Frank Lovece in Legal/Financial
The legislation specifies that audits be conducted once a decade, and upgrades required only if they are projected to pay for themselves in energy savings within seven years. The city plans to establish a $16 million fund with federal stimulus money to provide loans to property owners for upgrades.
Formally known as Chapter 3 of Title 28 of the Administrative Code of the City of New York, Article 308: "Audits, Retro-Commissioning and Retrofits of Building Systems" (see complete text here), the legislation requires owners of existing buildings over 50,000 square feet "to make cost-effective energy efficiency improvements to their buildings once every ten years," in the words of a Council press release.
Among the legislation's provisions, owners of buildings 50,000 square feet or more must retain an approved energy professional to conduct the once-per-decade audit, which the city will require of a specified 10 percent of affected buildings each year for 10 years. The audit would identify both "capital alterations of building systems involving the installation of new equipment, insulation or other proven energy efficiency technologies" and "reasonable retro-commissioning and retrofit measures that would ... reduce energy use and/or the cost of operating the building."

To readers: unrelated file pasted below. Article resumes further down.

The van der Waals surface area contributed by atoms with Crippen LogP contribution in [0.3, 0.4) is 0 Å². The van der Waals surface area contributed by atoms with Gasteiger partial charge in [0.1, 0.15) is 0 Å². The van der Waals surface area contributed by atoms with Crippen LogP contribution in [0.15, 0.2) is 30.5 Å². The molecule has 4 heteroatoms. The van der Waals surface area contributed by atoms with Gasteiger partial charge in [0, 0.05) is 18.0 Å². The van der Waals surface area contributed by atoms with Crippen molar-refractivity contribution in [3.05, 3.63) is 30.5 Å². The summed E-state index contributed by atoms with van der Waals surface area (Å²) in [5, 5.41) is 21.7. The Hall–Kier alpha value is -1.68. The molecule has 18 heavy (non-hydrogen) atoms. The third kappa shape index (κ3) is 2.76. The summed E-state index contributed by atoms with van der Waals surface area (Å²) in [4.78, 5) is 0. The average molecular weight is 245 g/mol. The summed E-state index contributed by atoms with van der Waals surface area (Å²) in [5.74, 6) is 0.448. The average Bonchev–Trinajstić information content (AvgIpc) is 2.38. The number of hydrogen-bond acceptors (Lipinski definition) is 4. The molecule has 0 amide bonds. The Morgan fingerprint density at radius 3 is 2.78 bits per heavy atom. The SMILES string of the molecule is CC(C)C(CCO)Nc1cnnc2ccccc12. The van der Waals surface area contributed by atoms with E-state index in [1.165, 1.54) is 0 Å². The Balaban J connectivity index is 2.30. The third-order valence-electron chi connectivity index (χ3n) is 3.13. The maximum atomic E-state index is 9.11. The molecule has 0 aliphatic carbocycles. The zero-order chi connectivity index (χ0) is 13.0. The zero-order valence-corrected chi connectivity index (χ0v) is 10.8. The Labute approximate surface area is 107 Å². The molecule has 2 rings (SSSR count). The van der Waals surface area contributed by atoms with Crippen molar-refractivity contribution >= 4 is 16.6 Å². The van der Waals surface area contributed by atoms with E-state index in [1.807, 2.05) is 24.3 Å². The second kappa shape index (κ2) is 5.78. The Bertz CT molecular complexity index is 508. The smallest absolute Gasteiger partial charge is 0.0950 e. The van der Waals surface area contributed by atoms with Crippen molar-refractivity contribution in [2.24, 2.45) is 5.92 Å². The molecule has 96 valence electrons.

A building is exempt if it has received an EPA Energy Star label for at least two of the three years preceding the filing of a required energy-efficiency report; if if is LEED-certified; or if the actual performance of the building, measured tby energy bills over a two-year period meets or exceeds that of performance model.
Owners may twice file for a one-year extension of time to file an energy efficiency report, and owners of financially distressed buildings, and buildings where loans or grants are unable to be obtained after good-faith efforts, may file for more extensions.
The Federation of New York Housing Cooperatives & Condominiums has lobbied Councilmember Gennaro (above) to lower the payback time from seven years to five, and to cap the amount of money an owner must spend, among other points.
LOCALE (click to enlarge)
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